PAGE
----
A greyhound racing trainer named Malcolm McAllister permanently lost his training license on April 24 after five of his dogs tested positive for cocaine in their system back in January. State employees took urine samples of the dogs following a race at the St. Petersburg Kennel Club, also known as Derby Lane.
McAllister has not disputed the findings and has waived his right to a hearing, but has previously asserted that he did not administer cocaine to the dogs. Instead, he believes that an employee of his training group either inadvertently dropped the cocaine, which the dogs proceeded to consume, or intentionally administered the drug to the dogs.
McAllister claims that around this time, he had hired a new trainer and four helpers for the team.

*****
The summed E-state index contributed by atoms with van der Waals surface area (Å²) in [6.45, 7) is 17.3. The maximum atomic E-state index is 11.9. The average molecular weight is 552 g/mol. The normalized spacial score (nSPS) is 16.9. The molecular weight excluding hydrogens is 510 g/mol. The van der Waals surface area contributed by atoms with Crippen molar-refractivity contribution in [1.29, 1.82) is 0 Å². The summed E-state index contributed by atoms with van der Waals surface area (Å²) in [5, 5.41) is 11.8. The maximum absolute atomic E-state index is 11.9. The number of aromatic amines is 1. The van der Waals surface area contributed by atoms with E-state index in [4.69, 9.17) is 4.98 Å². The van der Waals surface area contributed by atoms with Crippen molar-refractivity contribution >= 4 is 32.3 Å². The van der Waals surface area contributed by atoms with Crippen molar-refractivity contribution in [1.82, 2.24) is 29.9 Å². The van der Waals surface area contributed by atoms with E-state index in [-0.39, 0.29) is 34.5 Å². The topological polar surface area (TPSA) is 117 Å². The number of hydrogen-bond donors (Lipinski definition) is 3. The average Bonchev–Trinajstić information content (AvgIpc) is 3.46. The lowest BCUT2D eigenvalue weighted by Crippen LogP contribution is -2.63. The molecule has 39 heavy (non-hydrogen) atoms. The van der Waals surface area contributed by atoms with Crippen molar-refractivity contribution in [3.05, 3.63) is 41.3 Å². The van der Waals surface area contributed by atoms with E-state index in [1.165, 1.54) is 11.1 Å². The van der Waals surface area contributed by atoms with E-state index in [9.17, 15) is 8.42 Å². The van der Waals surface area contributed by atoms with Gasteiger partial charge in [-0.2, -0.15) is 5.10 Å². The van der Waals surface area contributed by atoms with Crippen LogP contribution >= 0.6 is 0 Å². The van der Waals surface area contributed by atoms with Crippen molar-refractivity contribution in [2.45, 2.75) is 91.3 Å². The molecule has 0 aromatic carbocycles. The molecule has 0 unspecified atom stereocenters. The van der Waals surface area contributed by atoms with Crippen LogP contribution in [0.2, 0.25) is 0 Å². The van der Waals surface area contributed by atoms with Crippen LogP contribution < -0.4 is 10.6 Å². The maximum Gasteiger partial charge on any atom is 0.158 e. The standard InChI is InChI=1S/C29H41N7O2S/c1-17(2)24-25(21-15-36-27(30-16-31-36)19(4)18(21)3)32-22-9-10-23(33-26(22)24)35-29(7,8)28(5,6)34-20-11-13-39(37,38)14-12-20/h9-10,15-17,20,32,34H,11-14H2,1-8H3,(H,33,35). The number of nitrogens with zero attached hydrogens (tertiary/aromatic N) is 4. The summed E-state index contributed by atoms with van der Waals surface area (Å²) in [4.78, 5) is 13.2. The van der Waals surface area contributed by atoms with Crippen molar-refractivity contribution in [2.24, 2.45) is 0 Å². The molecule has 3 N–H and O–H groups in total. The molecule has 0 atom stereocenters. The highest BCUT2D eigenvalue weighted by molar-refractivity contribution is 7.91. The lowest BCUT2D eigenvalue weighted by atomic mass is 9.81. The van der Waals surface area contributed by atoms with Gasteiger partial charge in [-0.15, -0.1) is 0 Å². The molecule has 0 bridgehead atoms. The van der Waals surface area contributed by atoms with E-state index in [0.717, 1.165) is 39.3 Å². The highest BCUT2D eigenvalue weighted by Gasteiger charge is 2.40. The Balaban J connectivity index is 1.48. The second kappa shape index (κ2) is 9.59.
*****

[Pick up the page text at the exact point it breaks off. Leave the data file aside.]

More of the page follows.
“It is with great sadness and disbelief this very serious charge has been brought against me,” McAllister wrote in a letter to the Department of Business and Professional Regulation. “One of these undesirables had to have either dropped or administered the cocaine. It was not me.”
McAllister is well known in the dog racing industry, with a 40-year career in the field. Since 2005, McAllister has won over $900,000 from the races.
This is not the first time cocaine has been found in greyhound dog’s systems. Dogs have previously consumed cocaine unknowingly left out by their owners. Furthermore, dog owners have previously been accused of intentionally feeding their dogs cocaine with the belief that it would help the dogs win races. This is particularly pervasive with greyhound dogs. Since 2008, there have been 46 cases of greyhound dogs testing positive for cocaine in Florida alone.
Information for this story was gathered at HeraldTribune.com